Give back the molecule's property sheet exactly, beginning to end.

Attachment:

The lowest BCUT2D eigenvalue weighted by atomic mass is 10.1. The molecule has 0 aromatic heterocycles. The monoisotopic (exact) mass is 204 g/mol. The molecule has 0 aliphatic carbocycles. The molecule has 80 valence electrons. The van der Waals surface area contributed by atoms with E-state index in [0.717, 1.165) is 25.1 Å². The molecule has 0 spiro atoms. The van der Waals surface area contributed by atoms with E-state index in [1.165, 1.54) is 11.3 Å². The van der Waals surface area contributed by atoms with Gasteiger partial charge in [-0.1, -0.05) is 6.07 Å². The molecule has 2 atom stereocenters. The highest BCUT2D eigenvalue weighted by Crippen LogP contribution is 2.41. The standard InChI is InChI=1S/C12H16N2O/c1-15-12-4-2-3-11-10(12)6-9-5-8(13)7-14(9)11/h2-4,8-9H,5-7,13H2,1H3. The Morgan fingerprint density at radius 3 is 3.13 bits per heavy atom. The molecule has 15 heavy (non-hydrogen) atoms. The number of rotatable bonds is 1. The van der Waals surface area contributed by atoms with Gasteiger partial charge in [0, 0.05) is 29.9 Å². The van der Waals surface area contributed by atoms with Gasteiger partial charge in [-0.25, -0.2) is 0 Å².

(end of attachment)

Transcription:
The lowest BCUT2D eigenvalue weighted by atomic mass is 10.1. The molecule has 0 aromatic heterocycles. The monoisotopic (exact) mass is 204 g/mol. The molecule has 0 aliphatic carbocycles. The molecule has 80 valence electrons. The van der Waals surface area contributed by atoms with E-state index in [0.717, 1.165) is 25.1 Å². The molecule has 0 spiro atoms. The van der Waals surface area contributed by atoms with E-state index in [1.165, 1.54) is 11.3 Å². The van der Waals surface area contributed by atoms with Gasteiger partial charge in [-0.1, -0.05) is 6.07 Å². The molecule has 2 atom stereocenters. The highest BCUT2D eigenvalue weighted by Crippen LogP contribution is 2.41. The standard InChI is InChI=1S/C12H16N2O/c1-15-12-4-2-3-11-10(12)6-9-5-8(13)7-14(9)11/h2-4,8-9H,5-7,13H2,1H3. The Morgan fingerprint density at radius 3 is 3.13 bits per heavy atom. The molecule has 15 heavy (non-hydrogen) atoms. The number of rotatable bonds is 1. The van der Waals surface area contributed by atoms with Gasteiger partial charge in [0, 0.05) is 29.9 Å². The van der Waals surface area contributed by atoms with Gasteiger partial charge in [-0.25, -0.2) is 0 Å².